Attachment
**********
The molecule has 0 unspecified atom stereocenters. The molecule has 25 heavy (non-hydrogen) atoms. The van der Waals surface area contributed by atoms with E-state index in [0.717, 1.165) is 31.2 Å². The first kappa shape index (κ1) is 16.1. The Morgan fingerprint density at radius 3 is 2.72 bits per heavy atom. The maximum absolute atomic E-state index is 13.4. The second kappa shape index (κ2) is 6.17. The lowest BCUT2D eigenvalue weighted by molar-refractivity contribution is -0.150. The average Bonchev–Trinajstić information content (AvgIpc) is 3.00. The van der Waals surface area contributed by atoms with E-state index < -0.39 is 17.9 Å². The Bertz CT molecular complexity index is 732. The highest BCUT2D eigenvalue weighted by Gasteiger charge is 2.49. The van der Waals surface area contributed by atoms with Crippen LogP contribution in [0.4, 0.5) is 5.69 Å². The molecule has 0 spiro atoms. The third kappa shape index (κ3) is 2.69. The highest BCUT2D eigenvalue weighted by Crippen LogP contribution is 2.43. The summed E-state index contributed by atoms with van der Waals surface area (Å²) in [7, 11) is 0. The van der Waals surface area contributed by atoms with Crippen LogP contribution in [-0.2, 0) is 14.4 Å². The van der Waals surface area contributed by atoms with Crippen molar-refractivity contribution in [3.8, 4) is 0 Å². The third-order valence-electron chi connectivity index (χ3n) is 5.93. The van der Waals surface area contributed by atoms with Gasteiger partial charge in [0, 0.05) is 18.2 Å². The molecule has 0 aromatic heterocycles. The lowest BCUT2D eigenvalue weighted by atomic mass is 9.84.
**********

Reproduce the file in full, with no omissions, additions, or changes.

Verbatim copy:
The molecule has 0 unspecified atom stereocenters. The molecule has 25 heavy (non-hydrogen) atoms. The van der Waals surface area contributed by atoms with E-state index in [0.717, 1.165) is 31.2 Å². The first kappa shape index (κ1) is 16.1. The Morgan fingerprint density at radius 3 is 2.72 bits per heavy atom. The maximum absolute atomic E-state index is 13.4. The second kappa shape index (κ2) is 6.17. The lowest BCUT2D eigenvalue weighted by molar-refractivity contribution is -0.150. The average Bonchev–Trinajstić information content (AvgIpc) is 3.00. The van der Waals surface area contributed by atoms with E-state index < -0.39 is 17.9 Å². The Bertz CT molecular complexity index is 732. The highest BCUT2D eigenvalue weighted by Gasteiger charge is 2.49. The van der Waals surface area contributed by atoms with Crippen LogP contribution in [0.4, 0.5) is 5.69 Å². The molecule has 0 spiro atoms. The third kappa shape index (κ3) is 2.69. The highest BCUT2D eigenvalue weighted by Crippen LogP contribution is 2.43. The summed E-state index contributed by atoms with van der Waals surface area (Å²) in [7, 11) is 0. The van der Waals surface area contributed by atoms with Crippen LogP contribution in [-0.2, 0) is 14.4 Å². The van der Waals surface area contributed by atoms with Crippen molar-refractivity contribution in [3.8, 4) is 0 Å². The third-order valence-electron chi connectivity index (χ3n) is 5.93. The van der Waals surface area contributed by atoms with Gasteiger partial charge in [0, 0.05) is 18.2 Å². The molecule has 0 aromatic heterocycles. The lowest BCUT2D eigenvalue weighted by atomic mass is 9.84.